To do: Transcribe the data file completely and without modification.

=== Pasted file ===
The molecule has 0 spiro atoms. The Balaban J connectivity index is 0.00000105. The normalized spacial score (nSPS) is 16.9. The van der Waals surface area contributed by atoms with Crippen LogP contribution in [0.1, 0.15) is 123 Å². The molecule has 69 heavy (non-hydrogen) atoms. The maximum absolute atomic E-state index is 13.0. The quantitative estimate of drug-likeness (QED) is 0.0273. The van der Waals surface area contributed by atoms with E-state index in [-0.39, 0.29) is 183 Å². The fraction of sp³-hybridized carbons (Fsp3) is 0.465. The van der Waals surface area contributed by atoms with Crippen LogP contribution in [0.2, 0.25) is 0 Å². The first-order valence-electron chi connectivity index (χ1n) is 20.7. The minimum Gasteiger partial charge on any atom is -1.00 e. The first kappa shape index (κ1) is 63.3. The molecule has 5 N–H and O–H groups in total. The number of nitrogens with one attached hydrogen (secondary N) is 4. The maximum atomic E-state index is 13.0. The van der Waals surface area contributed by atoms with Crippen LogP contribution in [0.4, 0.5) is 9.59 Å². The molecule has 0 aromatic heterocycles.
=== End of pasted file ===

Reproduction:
The molecule has 0 spiro atoms. The Balaban J connectivity index is 0.00000105. The normalized spacial score (nSPS) is 16.9. The van der Waals surface area contributed by atoms with Crippen LogP contribution in [0.1, 0.15) is 123 Å². The molecule has 69 heavy (non-hydrogen) atoms. The maximum absolute atomic E-state index is 13.0. The quantitative estimate of drug-likeness (QED) is 0.0273. The van der Waals surface area contributed by atoms with E-state index in [-0.39, 0.29) is 183 Å². The fraction of sp³-hybridized carbons (Fsp3) is 0.465. The van der Waals surface area contributed by atoms with Crippen LogP contribution in [0.2, 0.25) is 0 Å². The first-order valence-electron chi connectivity index (χ1n) is 20.7. The minimum Gasteiger partial charge on any atom is -1.00 e. The first kappa shape index (κ1) is 63.3. The molecule has 5 N–H and O–H groups in total. The number of nitrogens with one attached hydrogen (secondary N) is 4. The maximum atomic E-state index is 13.0. The van der Waals surface area contributed by atoms with Crippen LogP contribution in [0.4, 0.5) is 9.59 Å². The molecule has 0 aromatic heterocycles.